Sam Heidepriem joined the department in 2010, having previously studied Political Science and German at Macalester College in St. Paul, MN (B.A., 2009). His research lies at the intersection of literature, philosophy, and political history, and he is currently writing a dissertation on German literary and philosophical production in the years immediately following the French Revolution. Specifically, the project argues that the Revolution combined with a breakdown in the intellectual program of the Enlightenment to produce an unprecedented cataclysm in European society, a void that German thinkers and writers – Schiller, Fichte, Hölderlin, Hegel, Kleist among them – used as an occasion to innovate literary and philosophical forms. The dissertation details these innovations, drawing out an underlying conception of social as well as conceptual conflict that is unique, in intellectual history, to the upheavals of the late 18th century.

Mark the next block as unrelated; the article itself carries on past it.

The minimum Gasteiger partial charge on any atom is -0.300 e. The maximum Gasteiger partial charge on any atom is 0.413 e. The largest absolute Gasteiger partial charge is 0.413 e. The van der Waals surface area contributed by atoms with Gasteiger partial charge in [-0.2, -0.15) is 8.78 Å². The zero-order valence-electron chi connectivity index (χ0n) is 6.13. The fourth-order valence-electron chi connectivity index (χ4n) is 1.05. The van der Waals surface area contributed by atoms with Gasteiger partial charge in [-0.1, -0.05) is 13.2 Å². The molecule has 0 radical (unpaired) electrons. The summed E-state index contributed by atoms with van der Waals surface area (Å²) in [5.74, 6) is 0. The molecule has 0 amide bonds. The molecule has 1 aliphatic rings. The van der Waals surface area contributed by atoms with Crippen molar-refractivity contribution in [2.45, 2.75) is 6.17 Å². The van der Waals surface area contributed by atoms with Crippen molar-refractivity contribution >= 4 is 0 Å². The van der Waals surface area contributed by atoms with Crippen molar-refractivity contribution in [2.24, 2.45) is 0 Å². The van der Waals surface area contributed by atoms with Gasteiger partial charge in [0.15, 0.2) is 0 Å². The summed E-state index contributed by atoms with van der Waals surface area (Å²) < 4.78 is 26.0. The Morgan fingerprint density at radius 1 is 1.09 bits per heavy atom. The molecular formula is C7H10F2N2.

Overall, Sam’s interests include German Idealism, Weimarer Klassik, Frühromantik, political theory, aesthetics, Nietzsche, Heidegger, the Frankfurt School, psychoanalysis and late 20th century French philosophy. Conference papers this year include “Book of Geneses: Nietzsche’s Gay Science” at the University of Minnesota (German) and “Fascist Leftovers: the Case of the Left Heideggerians” at the University of Michigan (Comparative Literature).
Outside academics, Sam is an avid runner and plays guitar in a local rock band.